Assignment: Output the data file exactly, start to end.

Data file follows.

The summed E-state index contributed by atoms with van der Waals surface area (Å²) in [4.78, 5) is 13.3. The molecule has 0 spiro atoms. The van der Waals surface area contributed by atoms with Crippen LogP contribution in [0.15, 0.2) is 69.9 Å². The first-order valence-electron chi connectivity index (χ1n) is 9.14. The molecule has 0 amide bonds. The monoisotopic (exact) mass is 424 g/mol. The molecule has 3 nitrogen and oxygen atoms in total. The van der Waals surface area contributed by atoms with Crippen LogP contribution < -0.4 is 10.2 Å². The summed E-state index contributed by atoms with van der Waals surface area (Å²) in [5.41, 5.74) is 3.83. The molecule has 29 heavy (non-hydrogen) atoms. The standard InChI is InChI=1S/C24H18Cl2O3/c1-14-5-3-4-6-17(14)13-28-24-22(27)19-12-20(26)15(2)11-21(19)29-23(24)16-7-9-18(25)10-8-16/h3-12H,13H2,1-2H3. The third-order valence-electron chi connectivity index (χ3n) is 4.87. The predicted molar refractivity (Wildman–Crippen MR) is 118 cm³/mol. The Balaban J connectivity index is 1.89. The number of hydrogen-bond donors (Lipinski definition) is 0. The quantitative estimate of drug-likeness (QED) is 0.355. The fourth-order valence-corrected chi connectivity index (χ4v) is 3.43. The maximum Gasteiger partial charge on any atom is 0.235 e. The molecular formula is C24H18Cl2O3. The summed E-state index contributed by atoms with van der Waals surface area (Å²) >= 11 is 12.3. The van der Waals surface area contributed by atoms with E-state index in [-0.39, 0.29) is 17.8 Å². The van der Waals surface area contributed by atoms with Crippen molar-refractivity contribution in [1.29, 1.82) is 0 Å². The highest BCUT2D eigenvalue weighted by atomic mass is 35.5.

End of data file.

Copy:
The summed E-state index contributed by atoms with van der Waals surface area (Å²) in [4.78, 5) is 13.3. The molecule has 0 spiro atoms. The van der Waals surface area contributed by atoms with Crippen LogP contribution in [0.15, 0.2) is 69.9 Å². The first-order valence-electron chi connectivity index (χ1n) is 9.14. The molecule has 0 amide bonds. The monoisotopic (exact) mass is 424 g/mol. The molecule has 3 nitrogen and oxygen atoms in total. The van der Waals surface area contributed by atoms with Crippen LogP contribution < -0.4 is 10.2 Å². The summed E-state index contributed by atoms with van der Waals surface area (Å²) in [5.41, 5.74) is 3.83. The molecule has 29 heavy (non-hydrogen) atoms. The standard InChI is InChI=1S/C24H18Cl2O3/c1-14-5-3-4-6-17(14)13-28-24-22(27)19-12-20(26)15(2)11-21(19)29-23(24)16-7-9-18(25)10-8-16/h3-12H,13H2,1-2H3. The third-order valence-electron chi connectivity index (χ3n) is 4.87. The predicted molar refractivity (Wildman–Crippen MR) is 118 cm³/mol. The Balaban J connectivity index is 1.89. The number of hydrogen-bond donors (Lipinski definition) is 0. The quantitative estimate of drug-likeness (QED) is 0.355. The fourth-order valence-corrected chi connectivity index (χ4v) is 3.43. The maximum Gasteiger partial charge on any atom is 0.235 e. The molecular formula is C24H18Cl2O3. The summed E-state index contributed by atoms with van der Waals surface area (Å²) >= 11 is 12.3. The van der Waals surface area contributed by atoms with E-state index in [-0.39, 0.29) is 17.8 Å². The van der Waals surface area contributed by atoms with Crippen molar-refractivity contribution in [1.29, 1.82) is 0 Å². The highest BCUT2D eigenvalue weighted by atomic mass is 35.5.